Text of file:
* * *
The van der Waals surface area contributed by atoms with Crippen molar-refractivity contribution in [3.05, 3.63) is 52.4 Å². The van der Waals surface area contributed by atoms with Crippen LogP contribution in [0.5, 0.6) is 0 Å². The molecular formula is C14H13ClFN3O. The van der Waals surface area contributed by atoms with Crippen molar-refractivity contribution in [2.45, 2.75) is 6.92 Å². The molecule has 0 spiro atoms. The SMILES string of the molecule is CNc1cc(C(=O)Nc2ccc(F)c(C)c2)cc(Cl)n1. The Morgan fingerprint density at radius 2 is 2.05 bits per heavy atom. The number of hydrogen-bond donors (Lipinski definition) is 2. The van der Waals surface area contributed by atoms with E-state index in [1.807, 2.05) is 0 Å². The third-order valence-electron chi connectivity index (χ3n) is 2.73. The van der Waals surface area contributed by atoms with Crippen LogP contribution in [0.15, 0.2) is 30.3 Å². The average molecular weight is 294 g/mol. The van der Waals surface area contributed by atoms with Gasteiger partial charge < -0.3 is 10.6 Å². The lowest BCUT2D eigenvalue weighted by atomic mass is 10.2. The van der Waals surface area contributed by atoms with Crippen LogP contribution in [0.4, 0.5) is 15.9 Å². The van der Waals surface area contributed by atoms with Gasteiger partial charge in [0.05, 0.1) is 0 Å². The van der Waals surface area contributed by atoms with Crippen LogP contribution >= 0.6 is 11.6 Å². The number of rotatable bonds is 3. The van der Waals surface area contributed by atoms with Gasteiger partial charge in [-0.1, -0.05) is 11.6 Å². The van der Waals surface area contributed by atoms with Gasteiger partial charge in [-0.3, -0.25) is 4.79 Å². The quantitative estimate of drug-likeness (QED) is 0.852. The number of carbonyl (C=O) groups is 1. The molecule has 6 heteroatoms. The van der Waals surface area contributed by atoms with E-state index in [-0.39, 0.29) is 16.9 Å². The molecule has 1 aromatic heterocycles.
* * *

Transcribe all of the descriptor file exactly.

The van der Waals surface area contributed by atoms with Crippen molar-refractivity contribution in [3.05, 3.63) is 52.4 Å². The van der Waals surface area contributed by atoms with Crippen LogP contribution in [0.5, 0.6) is 0 Å². The molecular formula is C14H13ClFN3O. The van der Waals surface area contributed by atoms with Crippen molar-refractivity contribution in [2.45, 2.75) is 6.92 Å². The molecule has 0 spiro atoms. The SMILES string of the molecule is CNc1cc(C(=O)Nc2ccc(F)c(C)c2)cc(Cl)n1. The Morgan fingerprint density at radius 2 is 2.05 bits per heavy atom. The number of hydrogen-bond donors (Lipinski definition) is 2. The van der Waals surface area contributed by atoms with E-state index in [1.807, 2.05) is 0 Å². The third-order valence-electron chi connectivity index (χ3n) is 2.73. The van der Waals surface area contributed by atoms with Crippen LogP contribution in [0.15, 0.2) is 30.3 Å². The average molecular weight is 294 g/mol. The van der Waals surface area contributed by atoms with Gasteiger partial charge < -0.3 is 10.6 Å². The lowest BCUT2D eigenvalue weighted by atomic mass is 10.2. The van der Waals surface area contributed by atoms with Crippen LogP contribution in [0.4, 0.5) is 15.9 Å². The van der Waals surface area contributed by atoms with Gasteiger partial charge in [0.05, 0.1) is 0 Å². The van der Waals surface area contributed by atoms with Crippen LogP contribution >= 0.6 is 11.6 Å². The number of rotatable bonds is 3. The van der Waals surface area contributed by atoms with Gasteiger partial charge in [-0.1, -0.05) is 11.6 Å². The van der Waals surface area contributed by atoms with Gasteiger partial charge in [-0.3, -0.25) is 4.79 Å². The quantitative estimate of drug-likeness (QED) is 0.852. The number of carbonyl (C=O) groups is 1. The molecule has 6 heteroatoms. The van der Waals surface area contributed by atoms with E-state index in [-0.39, 0.29) is 16.9 Å². The molecule has 1 aromatic heterocycles.